Lydia Sweatt is a writer, bookworm, and bass guitar enthusiast. When she goes outside, a bicycle goes with her.
How to Make Money on YouTube As a Musician
The current pandemic has created a real challenge for musicians who typically do their work in the company of other people. With the introduction of social distancing, paid gigs that require close contact, such as concerts, touring, and private instruction, are being reimagined right before our eyes.
However, with a bit of creativity, you can still make money from your musical pursuits. As people head indoors to keep themselves safe, you can meet them right where they are by taking your talents to online platforms, such as YouTube. Many great musicians have already made the transition, so monetizing your passion and expertise is completely doable.
These musicians are doing something that’s incredibly important when you want to make money online, which is providing something of value, i.e. free, informative content, to convert casual viewers into paid customers. Best of all, they’re using their musical knowledge to quickly capitalize on the opportunity.
The First Step for Musicians: Learning How YouTube Works
To reap the benefits of having a YouTube channel, you have to learn how to succeed at content creation. You have to determine what your strategy will be, as well as understand what types of musical content viewers are searching for. These are the first steps to creating a profitable channel that truly stands out.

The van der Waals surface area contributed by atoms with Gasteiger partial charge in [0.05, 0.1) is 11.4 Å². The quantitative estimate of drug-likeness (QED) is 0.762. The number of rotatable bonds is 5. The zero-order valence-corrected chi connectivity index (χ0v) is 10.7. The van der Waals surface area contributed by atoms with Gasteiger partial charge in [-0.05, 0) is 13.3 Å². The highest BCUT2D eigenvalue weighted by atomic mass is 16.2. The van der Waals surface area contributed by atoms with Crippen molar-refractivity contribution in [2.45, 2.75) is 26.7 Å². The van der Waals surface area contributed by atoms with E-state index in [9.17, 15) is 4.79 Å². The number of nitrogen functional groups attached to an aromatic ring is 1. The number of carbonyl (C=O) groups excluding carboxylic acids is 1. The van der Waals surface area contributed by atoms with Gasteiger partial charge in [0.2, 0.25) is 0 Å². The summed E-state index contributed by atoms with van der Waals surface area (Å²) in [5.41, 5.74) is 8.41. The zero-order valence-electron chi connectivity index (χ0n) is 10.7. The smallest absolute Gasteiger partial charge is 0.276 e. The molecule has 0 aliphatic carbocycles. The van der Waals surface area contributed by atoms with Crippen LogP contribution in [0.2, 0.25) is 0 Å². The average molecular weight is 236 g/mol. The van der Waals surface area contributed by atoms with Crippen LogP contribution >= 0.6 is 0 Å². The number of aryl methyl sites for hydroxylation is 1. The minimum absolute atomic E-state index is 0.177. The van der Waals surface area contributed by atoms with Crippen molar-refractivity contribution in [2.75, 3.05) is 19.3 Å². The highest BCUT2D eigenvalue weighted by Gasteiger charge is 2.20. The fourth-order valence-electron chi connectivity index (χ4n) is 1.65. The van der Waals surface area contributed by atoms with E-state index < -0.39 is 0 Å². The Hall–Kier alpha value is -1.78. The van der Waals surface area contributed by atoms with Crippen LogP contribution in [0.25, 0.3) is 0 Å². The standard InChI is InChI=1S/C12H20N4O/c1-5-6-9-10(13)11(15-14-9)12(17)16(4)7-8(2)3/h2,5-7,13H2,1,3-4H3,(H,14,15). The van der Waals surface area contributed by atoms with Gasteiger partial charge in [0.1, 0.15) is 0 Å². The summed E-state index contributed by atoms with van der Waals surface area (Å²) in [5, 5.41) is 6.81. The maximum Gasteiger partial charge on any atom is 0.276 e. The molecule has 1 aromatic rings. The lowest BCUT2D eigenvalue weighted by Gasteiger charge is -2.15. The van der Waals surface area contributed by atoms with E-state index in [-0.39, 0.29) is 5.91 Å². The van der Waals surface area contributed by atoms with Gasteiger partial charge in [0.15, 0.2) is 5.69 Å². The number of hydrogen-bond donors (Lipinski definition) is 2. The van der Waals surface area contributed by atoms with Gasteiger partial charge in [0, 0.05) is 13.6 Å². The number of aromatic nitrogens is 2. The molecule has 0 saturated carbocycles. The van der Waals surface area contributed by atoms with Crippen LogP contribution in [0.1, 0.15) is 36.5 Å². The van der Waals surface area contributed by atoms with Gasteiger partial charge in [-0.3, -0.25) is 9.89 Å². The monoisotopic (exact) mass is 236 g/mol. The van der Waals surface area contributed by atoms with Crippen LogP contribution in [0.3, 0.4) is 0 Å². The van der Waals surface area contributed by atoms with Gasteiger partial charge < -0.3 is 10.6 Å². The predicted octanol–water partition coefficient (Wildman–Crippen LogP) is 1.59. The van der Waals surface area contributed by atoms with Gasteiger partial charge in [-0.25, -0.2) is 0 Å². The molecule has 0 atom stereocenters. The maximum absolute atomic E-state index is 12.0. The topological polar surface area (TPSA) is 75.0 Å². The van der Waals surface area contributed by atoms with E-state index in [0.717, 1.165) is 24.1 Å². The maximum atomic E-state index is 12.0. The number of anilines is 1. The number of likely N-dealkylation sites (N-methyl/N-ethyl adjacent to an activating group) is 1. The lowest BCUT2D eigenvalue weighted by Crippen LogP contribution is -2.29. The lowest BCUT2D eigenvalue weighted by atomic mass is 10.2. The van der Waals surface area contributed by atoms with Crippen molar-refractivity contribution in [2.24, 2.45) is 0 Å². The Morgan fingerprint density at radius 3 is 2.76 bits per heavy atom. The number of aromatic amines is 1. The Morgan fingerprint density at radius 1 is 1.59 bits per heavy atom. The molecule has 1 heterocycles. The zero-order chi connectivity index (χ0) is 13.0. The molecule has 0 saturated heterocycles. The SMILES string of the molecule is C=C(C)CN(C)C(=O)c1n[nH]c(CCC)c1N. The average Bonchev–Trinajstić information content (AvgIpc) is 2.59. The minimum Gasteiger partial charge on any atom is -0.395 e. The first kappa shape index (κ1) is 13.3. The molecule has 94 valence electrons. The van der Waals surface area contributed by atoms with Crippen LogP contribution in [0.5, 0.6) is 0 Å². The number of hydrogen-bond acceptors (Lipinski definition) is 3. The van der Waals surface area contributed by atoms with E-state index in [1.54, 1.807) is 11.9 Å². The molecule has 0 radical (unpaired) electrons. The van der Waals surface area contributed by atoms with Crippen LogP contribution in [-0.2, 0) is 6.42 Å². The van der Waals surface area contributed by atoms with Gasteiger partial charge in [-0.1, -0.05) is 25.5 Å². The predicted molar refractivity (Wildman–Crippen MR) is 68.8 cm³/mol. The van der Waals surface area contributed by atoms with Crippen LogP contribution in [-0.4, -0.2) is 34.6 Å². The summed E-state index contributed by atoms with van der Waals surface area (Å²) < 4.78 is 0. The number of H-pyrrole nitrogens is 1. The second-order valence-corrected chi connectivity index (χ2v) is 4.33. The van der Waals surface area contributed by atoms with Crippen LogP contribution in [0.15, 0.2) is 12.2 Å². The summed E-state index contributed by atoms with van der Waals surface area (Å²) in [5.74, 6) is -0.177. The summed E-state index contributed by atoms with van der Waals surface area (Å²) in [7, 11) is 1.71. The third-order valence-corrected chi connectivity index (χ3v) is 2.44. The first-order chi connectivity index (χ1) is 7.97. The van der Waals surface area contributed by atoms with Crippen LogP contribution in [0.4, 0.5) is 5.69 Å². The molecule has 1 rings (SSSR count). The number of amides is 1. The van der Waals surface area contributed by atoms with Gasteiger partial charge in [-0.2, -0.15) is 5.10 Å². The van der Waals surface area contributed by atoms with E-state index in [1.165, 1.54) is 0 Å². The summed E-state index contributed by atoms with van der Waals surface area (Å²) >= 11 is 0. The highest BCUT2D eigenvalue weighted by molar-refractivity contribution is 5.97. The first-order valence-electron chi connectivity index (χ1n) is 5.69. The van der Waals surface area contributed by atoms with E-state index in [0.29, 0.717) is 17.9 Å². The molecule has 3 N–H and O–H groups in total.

Once you’ve done that, you’ll need a network of YouTube experts to seek advice from. Luckily, the vidIQ YouTube channel is an excellent resource for learning the basics: including 'How to Get Your First 1,000 Subscribers', and 'How to Get 4000 Hours Watchtime On YouTube'. Both of which you'll need to do before you can start monetizing any of your content on the platform.
Beyond those basic steps, there’s one extra way to ensure your success on YouTube, and that’s signing up for the vidIQ Academy. This learning resources is filled with valuable courses, and each one will teach you how to build and grow a successful YouTube channel.
How To Make Money by Sharing Your Musical Expertise On YouTube
When you’re ready to start recording videos, consider this: The best music channels provide useful information to curious viewers.
They’re not uploading random covers, performances, and jam sessions - at least not exclusively.
Instead, the best channels answer questions viewers are already searching for, such as “how to play any song by ear” or “Fender vs. Squier guitar.”
If you’re passionate about product reviews/comparisons, tutorials, or teaching in general, then you have a way to potentially make money on YouTube. As a matter of fact, many musicians were doing just that before social distancing became the norm.
Scott’s Bass Lessons: Using YouTube To Promote Music Courses
Since 2006, Scott Devine has been teaching viewers how to play the bass guitar on YouTube. His channel, Scott’s Bass Lessons, has a whopping 794K subscribers and over 100M views, and he generated those numbers by being one of the best music experts on the platform. This incredible tutorial about '6 Common Mistakes Made by Bass Players and How to Avoid Them' has garnered just under 2 million views to date:
So, what can you learn from Scott about making money from YouTube?
Besides uploading great videos, Scott’s secret weapon is his integrated branding. He has a bass guitar course on his website, but his YouTube channel goes a long way in promoting it.